Friday, August 31, 2012

Mitt and the historic Mormon paradox

In this moment when Mormonism is thrust under the national spotlight by Mitt Romney's candidacy, Daniel Walker Howe's What Hath God Wrought: the transformation of America 1815-1848 provides a perspective on this peculiarly New World religious variation. Howe's portrait of the emerging sect in the 1830's includes this intriguing description.

The Book of Mormon purports to chronicle the history of an ancient people who once inhabited the American continent. … True or not, the Book of Mormon is a powerful epic written on a grand scale with a host of characters, a narrative of human struggle and conflict, of divine intervention, heroic good and atrocious evil, of prophecy, morality, and law. Its narrative structure is complex. The idiom is that of the King James Version [of the Christian Bible], which most Americans assumed to be appropriate for a divine revelation. Although it contains elements that suggest the environment of New York in the 1820s, … the dominant themes are biblical, prophetic, and patriarchal, not democratic or optimistic. It tells a tragic story, of a people who, though possessed of the true faith, fail in the end. Yet it does not convey a message of despair; God's will cannot ultimately be frustrated. The Book of Mormon should rank among the great achievements of American literature, but it has never been accorded the status it deserves, since Mormons deny Joseph Smith's authorship, and non-Mormons, dismissing the work as a fraud, have been more likely to ridicule than read it.

I had never been exposed to the idea of the Book of Mormon as literature before.

I was also struck by the parallel between Muslims and Mormons in this regard: both religions deny that their scriptures can be read in any way except as direct revelation from God, without human intermediaries. Most Christians and Jews assume human authors assembled/wrote their sacred books. A belief in direct revelation creates an unyielding edifice for a faith. Yet such religions have found that they needed mechanisms to interpret their divinely revealed books in different societies. Most Muslims have empowered a class of law-interpreters who are scholars -- not in any way sacred, but wielding authority. Mormons created a hierarchy led by a President/Prophet who can lay down the law within the denomination, for example by ending the religious admonition in favor of polygamy and re-interpreting Mormon scripture to permit persons of African descent to assume male religious authority. Living traditions of all sorts require such interpreters, but obviously those that claim to derive from holy books written directly by God have a harder time steering new courses.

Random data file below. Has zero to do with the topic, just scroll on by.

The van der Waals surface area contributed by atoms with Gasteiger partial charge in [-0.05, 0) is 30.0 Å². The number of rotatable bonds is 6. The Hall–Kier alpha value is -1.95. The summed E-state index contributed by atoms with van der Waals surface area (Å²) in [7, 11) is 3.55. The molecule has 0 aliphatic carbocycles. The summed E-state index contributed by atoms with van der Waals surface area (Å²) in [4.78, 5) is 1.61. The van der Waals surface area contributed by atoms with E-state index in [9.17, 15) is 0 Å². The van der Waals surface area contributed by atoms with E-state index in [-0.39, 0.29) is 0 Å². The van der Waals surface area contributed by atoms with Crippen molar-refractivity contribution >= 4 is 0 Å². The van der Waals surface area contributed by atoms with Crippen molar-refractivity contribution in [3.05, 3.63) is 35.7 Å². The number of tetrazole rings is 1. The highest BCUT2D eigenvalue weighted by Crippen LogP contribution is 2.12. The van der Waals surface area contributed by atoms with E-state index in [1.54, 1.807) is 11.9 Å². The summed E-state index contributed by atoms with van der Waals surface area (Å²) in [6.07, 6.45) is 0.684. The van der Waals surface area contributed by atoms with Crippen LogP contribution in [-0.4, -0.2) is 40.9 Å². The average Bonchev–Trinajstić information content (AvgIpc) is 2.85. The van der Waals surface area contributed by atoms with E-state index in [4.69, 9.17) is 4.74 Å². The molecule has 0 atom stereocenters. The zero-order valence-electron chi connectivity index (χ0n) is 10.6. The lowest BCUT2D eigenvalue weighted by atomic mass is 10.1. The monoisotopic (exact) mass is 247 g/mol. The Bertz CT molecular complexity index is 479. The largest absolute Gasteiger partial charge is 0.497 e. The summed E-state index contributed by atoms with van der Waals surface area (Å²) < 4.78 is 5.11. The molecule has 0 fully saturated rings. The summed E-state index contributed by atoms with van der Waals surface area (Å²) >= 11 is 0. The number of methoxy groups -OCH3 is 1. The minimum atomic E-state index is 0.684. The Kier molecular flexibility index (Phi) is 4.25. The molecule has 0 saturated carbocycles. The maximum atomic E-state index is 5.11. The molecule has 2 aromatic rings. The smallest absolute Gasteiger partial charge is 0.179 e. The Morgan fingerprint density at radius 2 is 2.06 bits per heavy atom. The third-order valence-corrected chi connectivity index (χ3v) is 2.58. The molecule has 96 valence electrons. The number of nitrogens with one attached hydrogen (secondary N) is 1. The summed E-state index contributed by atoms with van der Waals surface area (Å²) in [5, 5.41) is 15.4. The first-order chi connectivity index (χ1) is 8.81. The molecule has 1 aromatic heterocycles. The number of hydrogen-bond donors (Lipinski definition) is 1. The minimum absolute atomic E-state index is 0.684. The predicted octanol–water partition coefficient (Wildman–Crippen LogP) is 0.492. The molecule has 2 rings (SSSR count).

Mormons played a political role in Howe's period -- in fact hostile reactions to their political activity played a part in the persecution that drove Mormons to emigrate to Utah -- the absolute back of beyond in its day. The early Mormons tried to use their votes to protect their charismatic prophet and their right to their novel faith.

… the Mormons cast their votes in 1840 for the Whig presidential electors [because Democrats failed to protect them.] …Democratic politicians did not give up on the Mormons, however, and when Missouri agents came to arrest Joseph Smith as a fugitive from justice, Stephen Douglas, acting in his capacity as an Illinois state judge, set the prophet free. The grateful Mormons returned to the Democratic fold in 1842. In predominantly Democratic Illinois, it seemed a safer bet. The switch infuriated the Whigs, and did not restore the Mormons' popularity with their Democratic neighbors in the nearby towns of Warsaw and Carthage. Americans were accustomed to bloc voting by ethno-religious groups, but not to bloc voting that could go either way as directed.